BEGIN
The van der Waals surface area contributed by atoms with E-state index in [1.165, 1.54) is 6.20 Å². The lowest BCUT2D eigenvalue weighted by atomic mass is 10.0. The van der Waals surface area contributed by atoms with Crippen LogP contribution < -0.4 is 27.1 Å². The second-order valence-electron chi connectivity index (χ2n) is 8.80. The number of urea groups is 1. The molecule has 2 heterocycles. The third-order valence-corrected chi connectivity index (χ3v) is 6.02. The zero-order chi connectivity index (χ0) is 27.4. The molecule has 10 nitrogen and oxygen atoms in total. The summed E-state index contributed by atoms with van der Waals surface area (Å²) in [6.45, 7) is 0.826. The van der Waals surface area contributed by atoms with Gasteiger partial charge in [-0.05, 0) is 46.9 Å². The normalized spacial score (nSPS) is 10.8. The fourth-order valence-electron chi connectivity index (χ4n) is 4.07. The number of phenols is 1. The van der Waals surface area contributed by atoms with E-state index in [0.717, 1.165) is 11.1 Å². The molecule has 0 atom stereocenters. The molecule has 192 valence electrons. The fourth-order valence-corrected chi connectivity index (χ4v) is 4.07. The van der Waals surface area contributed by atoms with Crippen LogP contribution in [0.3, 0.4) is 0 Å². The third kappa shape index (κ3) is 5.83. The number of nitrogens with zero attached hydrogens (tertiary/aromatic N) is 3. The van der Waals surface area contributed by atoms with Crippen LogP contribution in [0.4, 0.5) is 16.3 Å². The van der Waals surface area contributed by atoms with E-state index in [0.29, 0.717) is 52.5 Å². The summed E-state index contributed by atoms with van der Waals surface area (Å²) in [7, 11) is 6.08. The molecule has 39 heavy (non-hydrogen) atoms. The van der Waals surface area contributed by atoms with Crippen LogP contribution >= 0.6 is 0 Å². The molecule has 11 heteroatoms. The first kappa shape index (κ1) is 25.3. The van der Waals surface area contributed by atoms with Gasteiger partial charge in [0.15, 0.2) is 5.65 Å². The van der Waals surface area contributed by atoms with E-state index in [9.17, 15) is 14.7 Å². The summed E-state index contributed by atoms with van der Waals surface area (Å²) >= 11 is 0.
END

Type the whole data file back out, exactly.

The van der Waals surface area contributed by atoms with E-state index in [1.165, 1.54) is 6.20 Å². The lowest BCUT2D eigenvalue weighted by atomic mass is 10.0. The van der Waals surface area contributed by atoms with Crippen LogP contribution < -0.4 is 27.1 Å². The second-order valence-electron chi connectivity index (χ2n) is 8.80. The number of urea groups is 1. The molecule has 2 heterocycles. The third-order valence-corrected chi connectivity index (χ3v) is 6.02. The zero-order chi connectivity index (χ0) is 27.4. The molecule has 10 nitrogen and oxygen atoms in total. The summed E-state index contributed by atoms with van der Waals surface area (Å²) in [6.45, 7) is 0.826. The van der Waals surface area contributed by atoms with Gasteiger partial charge in [-0.05, 0) is 46.9 Å². The normalized spacial score (nSPS) is 10.8. The fourth-order valence-electron chi connectivity index (χ4n) is 4.07. The number of phenols is 1. The van der Waals surface area contributed by atoms with E-state index in [0.717, 1.165) is 11.1 Å². The molecule has 0 atom stereocenters. The molecule has 192 valence electrons. The fourth-order valence-corrected chi connectivity index (χ4v) is 4.07. The van der Waals surface area contributed by atoms with Crippen LogP contribution in [0.3, 0.4) is 0 Å². The third kappa shape index (κ3) is 5.83. The number of nitrogens with zero attached hydrogens (tertiary/aromatic N) is 3. The van der Waals surface area contributed by atoms with Crippen LogP contribution in [0.4, 0.5) is 16.3 Å². The van der Waals surface area contributed by atoms with E-state index in [0.29, 0.717) is 52.5 Å². The summed E-state index contributed by atoms with van der Waals surface area (Å²) in [7, 11) is 6.08. The molecule has 39 heavy (non-hydrogen) atoms. The van der Waals surface area contributed by atoms with Crippen LogP contribution >= 0.6 is 0 Å². The molecule has 11 heteroatoms. The first kappa shape index (κ1) is 25.3. The van der Waals surface area contributed by atoms with Gasteiger partial charge in [0.15, 0.2) is 5.65 Å². The van der Waals surface area contributed by atoms with E-state index in [9.17, 15) is 14.7 Å². The summed E-state index contributed by atoms with van der Waals surface area (Å²) >= 11 is 0.